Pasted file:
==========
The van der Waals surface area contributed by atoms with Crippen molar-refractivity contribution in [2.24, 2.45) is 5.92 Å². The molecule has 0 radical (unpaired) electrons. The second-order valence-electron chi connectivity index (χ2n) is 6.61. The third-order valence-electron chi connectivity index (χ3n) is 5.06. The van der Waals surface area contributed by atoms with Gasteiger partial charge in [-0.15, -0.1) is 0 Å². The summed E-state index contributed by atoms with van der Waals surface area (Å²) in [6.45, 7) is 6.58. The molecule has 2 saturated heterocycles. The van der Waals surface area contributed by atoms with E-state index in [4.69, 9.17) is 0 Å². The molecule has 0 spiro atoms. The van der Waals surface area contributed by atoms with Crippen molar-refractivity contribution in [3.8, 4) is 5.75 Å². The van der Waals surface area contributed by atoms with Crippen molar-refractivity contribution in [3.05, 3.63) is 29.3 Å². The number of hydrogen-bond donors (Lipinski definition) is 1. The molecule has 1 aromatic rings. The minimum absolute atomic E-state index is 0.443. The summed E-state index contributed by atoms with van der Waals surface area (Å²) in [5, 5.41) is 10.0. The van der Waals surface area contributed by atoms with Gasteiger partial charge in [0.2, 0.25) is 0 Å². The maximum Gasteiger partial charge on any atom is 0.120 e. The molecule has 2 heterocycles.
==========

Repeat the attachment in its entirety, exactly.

The van der Waals surface area contributed by atoms with Crippen molar-refractivity contribution in [2.24, 2.45) is 5.92 Å². The molecule has 0 radical (unpaired) electrons. The second-order valence-electron chi connectivity index (χ2n) is 6.61. The third-order valence-electron chi connectivity index (χ3n) is 5.06. The van der Waals surface area contributed by atoms with Gasteiger partial charge in [-0.15, -0.1) is 0 Å². The summed E-state index contributed by atoms with van der Waals surface area (Å²) in [6.45, 7) is 6.58. The molecule has 2 saturated heterocycles. The van der Waals surface area contributed by atoms with E-state index in [4.69, 9.17) is 0 Å². The molecule has 0 spiro atoms. The van der Waals surface area contributed by atoms with Crippen molar-refractivity contribution in [3.8, 4) is 5.75 Å². The van der Waals surface area contributed by atoms with Crippen molar-refractivity contribution in [3.05, 3.63) is 29.3 Å². The number of hydrogen-bond donors (Lipinski definition) is 1. The molecule has 1 aromatic rings. The minimum absolute atomic E-state index is 0.443. The summed E-state index contributed by atoms with van der Waals surface area (Å²) in [5, 5.41) is 10.0. The van der Waals surface area contributed by atoms with Gasteiger partial charge in [0.2, 0.25) is 0 Å². The maximum Gasteiger partial charge on any atom is 0.120 e. The molecule has 2 heterocycles.